ZIP: Gun & Knife Crime
This event has now finished. Until Sep 5 2010
Time Out says
A lottery-funded musical about street violence, devised in workshops with young Camdenites, Giant Olive's 'ZIP' is a terrifically mad, easy-on-the-worthiness blast of entertainment. Initial exposition happens as the audience are walking in, meaning it's hard to work out exactly why two young couples have decided to overnight in an abandoned building.
But that's not the point. The point is that the building is full of the ghosts of violent crime victims, who have a fine time rapping, singing, dancing and commentating on the action in the corporeal realm. There is plenty of this, as a heavily armed gang presently turns up, taking our young sleepers hostage. It's great fun: the ghosts - who appear to have been styled in the netherworld by Alexander McQueen - look like they're having a ball, their grime/R&B ballad repertoire pleasingly raw and unmannered.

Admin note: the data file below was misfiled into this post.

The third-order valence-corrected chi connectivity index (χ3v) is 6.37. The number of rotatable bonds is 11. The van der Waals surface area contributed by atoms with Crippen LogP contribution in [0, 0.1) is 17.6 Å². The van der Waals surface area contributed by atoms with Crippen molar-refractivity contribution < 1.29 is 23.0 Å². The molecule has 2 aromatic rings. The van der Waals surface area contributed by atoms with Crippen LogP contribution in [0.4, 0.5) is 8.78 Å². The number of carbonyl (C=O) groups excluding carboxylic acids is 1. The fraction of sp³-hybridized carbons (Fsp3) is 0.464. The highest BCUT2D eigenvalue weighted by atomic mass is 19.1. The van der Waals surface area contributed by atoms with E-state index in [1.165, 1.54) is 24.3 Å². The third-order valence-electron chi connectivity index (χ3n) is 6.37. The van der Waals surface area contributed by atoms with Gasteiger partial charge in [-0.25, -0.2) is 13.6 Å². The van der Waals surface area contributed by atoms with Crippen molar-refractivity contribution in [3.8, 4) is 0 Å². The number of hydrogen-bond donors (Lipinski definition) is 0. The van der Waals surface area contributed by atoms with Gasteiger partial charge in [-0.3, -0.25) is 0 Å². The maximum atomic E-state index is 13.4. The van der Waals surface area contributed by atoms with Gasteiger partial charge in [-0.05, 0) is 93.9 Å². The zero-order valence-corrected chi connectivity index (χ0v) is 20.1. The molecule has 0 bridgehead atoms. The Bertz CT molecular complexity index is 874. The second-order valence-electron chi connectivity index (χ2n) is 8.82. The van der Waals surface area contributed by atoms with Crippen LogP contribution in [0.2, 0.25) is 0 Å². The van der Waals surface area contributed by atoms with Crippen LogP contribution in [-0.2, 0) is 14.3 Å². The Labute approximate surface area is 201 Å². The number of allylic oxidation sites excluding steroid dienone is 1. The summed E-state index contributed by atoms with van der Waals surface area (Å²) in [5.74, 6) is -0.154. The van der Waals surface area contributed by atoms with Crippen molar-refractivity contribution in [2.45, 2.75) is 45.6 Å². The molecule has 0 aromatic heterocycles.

The plot accomodates a thicket of funny one liners, a hilariously OTT Afghan baddie ('you westerners are weak!'), and all manner of sub-plots, galloping along at such pace that you never get a moment to fret about how unlikely this all is (credit to director Ray Shell for stylising it into coherence). I suspect 'ZIP' was intended as a more thought-provoking look at street crime than is the case, but that's fine with me: this messy, OTT hour doesn't condemn youth's chaotic energy, but stands as testament to it.